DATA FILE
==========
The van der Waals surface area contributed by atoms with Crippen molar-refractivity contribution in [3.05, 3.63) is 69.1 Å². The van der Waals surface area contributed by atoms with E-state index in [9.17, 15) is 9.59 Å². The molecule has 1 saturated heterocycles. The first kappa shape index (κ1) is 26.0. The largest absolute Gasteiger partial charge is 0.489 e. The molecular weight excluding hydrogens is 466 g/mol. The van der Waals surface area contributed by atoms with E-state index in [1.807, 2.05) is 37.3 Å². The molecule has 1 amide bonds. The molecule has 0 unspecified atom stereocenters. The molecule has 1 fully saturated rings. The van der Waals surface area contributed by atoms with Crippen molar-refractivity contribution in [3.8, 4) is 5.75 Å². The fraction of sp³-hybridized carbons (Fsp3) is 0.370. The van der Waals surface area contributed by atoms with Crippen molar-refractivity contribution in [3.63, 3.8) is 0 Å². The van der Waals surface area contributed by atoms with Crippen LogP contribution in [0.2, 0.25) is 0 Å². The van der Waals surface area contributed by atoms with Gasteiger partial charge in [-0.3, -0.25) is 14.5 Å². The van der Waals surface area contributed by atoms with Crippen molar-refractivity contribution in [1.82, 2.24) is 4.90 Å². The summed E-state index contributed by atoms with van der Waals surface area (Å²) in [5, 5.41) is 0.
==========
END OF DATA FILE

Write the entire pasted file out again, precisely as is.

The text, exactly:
The van der Waals surface area contributed by atoms with Crippen molar-refractivity contribution in [3.05, 3.63) is 69.1 Å². The van der Waals surface area contributed by atoms with E-state index in [9.17, 15) is 9.59 Å². The molecule has 1 saturated heterocycles. The first kappa shape index (κ1) is 26.0. The largest absolute Gasteiger partial charge is 0.489 e. The molecular weight excluding hydrogens is 466 g/mol. The van der Waals surface area contributed by atoms with E-state index in [1.807, 2.05) is 37.3 Å². The molecule has 1 amide bonds. The molecule has 0 unspecified atom stereocenters. The molecule has 1 fully saturated rings. The van der Waals surface area contributed by atoms with Crippen molar-refractivity contribution in [3.8, 4) is 5.75 Å². The fraction of sp³-hybridized carbons (Fsp3) is 0.370. The van der Waals surface area contributed by atoms with Crippen molar-refractivity contribution in [3.63, 3.8) is 0 Å². The van der Waals surface area contributed by atoms with Crippen LogP contribution in [0.2, 0.25) is 0 Å². The van der Waals surface area contributed by atoms with Gasteiger partial charge in [-0.3, -0.25) is 14.5 Å². The van der Waals surface area contributed by atoms with Crippen molar-refractivity contribution in [1.82, 2.24) is 4.90 Å². The summed E-state index contributed by atoms with van der Waals surface area (Å²) in [5, 5.41) is 0.